Brian Baxter of American Lawyer has a post on lawjobs.com called The Fine Art Of Overbilling. It begins with this:
A tongue-in-cheek look at how to pad your bill, unless of course you don’t mind getting arrested or disbarred
Except, as I read it, it wasn’t tongue-in-cheek. Let’s look at the eight overbilling schemes and decide for ourselves whether they are tongue-in-cheek or hit a little close to home for some BigLaw lawyers:
1. Tell clients they’re more exposed than they actually are. That way they’ll be willing to spend more on their defense. Any potential settlement will also likely look like a win from a client’s perspective and that means more in fees!
2. Embrace document review, the mother lode of law firm billables. Hire temp or staff attorneys and bill the client at normal associate rates.
3. Raise your hand and "volunteer." Philadelphia Lawyer writes that the lawyer who crafts the initial version of any document for all parties "gets the lion’s share of billable time out of the project." If a client asks why you’re always willing to spend all day on some mundane filing, just say you want to control the process so they’re protected.
4. Don’t be afraid to double dip. Travel time is billable time, often for two more clients at the same time.
5. Be a jackass. Angering opposing counsel is a proven, easy way to ensure a protracted legal battle. Always communicate in writing, which takes more time, instead of simply using the phone.
6. Cut-and-paste, but act original. Almost every brief has been written before. Except the one you’re about to copy.
7. Let clients play lawyer if they want, even if they’re spouting nonsensical arguments that would never hold up in court. Just close your eyes and listen to the clock tick.
8. Big words = big bills. Promissory estoppel? Statutory preclusion? Sounds important, right? Sometimes it is. Other times … not so much. But most clients don’t speak legalese. If they call and demand an explanation, talk them through it. It’s all billable time, baby.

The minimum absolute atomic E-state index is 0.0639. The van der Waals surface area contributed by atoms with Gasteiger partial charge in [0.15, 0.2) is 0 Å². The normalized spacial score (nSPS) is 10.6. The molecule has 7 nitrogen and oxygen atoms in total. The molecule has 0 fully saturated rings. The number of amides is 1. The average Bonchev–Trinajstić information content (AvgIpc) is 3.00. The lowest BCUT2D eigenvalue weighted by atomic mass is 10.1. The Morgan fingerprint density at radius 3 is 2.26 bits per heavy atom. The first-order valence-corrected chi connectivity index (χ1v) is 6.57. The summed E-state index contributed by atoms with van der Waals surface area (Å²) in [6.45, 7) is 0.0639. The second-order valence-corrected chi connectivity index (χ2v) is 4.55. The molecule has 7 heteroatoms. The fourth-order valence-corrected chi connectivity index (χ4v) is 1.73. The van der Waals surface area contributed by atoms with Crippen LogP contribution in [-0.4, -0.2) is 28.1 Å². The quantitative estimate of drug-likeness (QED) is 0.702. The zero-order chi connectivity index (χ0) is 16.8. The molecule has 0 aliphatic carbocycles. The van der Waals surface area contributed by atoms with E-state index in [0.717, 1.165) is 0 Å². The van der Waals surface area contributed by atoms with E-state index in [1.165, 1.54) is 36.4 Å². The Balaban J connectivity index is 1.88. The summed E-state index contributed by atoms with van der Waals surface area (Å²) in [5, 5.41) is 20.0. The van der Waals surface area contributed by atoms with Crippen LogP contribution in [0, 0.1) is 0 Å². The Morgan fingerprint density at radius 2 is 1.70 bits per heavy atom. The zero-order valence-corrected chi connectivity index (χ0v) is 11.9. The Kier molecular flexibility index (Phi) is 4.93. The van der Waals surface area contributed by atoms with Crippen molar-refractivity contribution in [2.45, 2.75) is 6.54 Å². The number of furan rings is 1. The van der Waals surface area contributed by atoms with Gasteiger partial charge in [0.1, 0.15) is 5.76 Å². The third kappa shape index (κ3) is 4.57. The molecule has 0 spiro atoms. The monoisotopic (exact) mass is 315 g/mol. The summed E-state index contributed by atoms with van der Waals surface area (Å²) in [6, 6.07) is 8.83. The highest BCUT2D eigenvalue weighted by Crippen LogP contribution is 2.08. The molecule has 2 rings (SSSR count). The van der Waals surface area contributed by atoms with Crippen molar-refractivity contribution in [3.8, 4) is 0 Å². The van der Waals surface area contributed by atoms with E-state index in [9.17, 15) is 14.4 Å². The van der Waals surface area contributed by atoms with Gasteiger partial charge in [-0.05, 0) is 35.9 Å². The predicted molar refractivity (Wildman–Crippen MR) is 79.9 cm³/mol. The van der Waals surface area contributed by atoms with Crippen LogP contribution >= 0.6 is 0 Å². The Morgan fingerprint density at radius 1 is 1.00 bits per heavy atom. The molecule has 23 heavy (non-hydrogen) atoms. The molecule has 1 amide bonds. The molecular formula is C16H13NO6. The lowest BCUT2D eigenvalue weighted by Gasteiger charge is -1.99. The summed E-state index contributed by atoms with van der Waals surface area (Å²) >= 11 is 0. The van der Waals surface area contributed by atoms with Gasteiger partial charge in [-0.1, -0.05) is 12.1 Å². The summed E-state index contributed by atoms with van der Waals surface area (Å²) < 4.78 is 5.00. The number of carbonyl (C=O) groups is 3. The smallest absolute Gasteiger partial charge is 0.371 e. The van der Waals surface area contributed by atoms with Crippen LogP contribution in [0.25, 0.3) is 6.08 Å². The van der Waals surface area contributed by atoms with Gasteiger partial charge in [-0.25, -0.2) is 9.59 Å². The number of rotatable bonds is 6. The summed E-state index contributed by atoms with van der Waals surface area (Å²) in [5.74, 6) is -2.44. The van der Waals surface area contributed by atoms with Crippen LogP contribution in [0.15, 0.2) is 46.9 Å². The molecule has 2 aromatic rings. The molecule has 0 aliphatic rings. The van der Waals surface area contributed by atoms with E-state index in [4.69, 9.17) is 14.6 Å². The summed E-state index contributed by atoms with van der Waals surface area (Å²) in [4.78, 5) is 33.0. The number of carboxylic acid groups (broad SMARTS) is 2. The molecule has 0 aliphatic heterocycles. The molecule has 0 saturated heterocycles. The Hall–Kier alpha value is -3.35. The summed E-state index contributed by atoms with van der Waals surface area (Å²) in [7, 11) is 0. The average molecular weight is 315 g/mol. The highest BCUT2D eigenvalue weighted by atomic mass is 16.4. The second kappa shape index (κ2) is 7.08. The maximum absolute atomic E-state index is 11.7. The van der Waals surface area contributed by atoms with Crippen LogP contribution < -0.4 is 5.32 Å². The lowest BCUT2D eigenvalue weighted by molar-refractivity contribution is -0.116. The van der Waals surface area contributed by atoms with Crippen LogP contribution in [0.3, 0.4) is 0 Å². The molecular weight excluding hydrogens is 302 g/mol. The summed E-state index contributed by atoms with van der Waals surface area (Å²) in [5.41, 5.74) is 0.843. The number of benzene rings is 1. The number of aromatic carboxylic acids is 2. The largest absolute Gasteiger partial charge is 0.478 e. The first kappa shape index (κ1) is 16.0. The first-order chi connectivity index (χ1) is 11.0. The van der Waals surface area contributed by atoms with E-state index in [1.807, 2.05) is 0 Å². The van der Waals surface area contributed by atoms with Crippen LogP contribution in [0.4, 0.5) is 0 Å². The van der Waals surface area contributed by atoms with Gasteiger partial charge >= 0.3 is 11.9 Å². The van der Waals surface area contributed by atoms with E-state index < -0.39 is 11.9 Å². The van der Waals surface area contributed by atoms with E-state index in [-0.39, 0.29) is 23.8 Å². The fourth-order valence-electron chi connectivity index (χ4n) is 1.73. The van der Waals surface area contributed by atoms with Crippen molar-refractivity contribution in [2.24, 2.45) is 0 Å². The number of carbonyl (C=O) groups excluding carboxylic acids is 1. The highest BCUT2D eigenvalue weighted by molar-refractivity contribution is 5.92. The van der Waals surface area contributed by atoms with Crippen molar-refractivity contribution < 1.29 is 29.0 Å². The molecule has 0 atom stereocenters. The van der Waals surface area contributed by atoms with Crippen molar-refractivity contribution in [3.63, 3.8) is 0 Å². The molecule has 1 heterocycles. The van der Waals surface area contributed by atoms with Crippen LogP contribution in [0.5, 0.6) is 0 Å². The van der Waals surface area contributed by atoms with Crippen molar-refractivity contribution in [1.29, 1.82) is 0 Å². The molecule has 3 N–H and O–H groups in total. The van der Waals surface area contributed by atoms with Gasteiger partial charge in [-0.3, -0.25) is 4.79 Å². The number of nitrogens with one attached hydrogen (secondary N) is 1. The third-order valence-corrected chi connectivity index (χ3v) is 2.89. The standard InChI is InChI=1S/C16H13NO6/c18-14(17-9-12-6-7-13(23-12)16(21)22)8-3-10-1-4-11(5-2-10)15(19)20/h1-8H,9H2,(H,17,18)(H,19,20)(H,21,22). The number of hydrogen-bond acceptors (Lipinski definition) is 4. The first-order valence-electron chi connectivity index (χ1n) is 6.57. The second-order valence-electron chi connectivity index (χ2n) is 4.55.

Here’s my vote on whether this happens, and at what level.
1. Routine, especially by younger partners. No one wants to work on low-risk matters.
3. Happens all the time. Senior Associates, younger partners.
4. In the past, but probably not as much anymore.
5. Incredibly, yes. I think the definition of what is relevant in discovery used by BigLaw is different than that used by the rest of the profession. They always want more. Whatever they get never seems to find its way to court. But then, neither do most BigLaw lawyers.
6. Let’s just say that few firms place a real premium on knowledge management. After all, the law that’s existed between the time of Marbury v. Madison and last year could have changed, and then there’s the need to have the most recent cases for the string cite that’s a page and half long. On an uncontested legal issue.
7. I’ll leave this one the clients to judge.
8. Varies, but probably not a big deal. Most clients are smarter than their outside lawyers anyway.
So there you have it. My scorecard says the Fine Art of Billing (and bilking the client) is alive and well.
What to do about it? Billing is about incentives. If a client buys hours, that is what they’ll get. And these really smart lawyers can create ways to create hours like nobody else. You want results? Pay for them. Put that creativity to work on ways to get better results faster.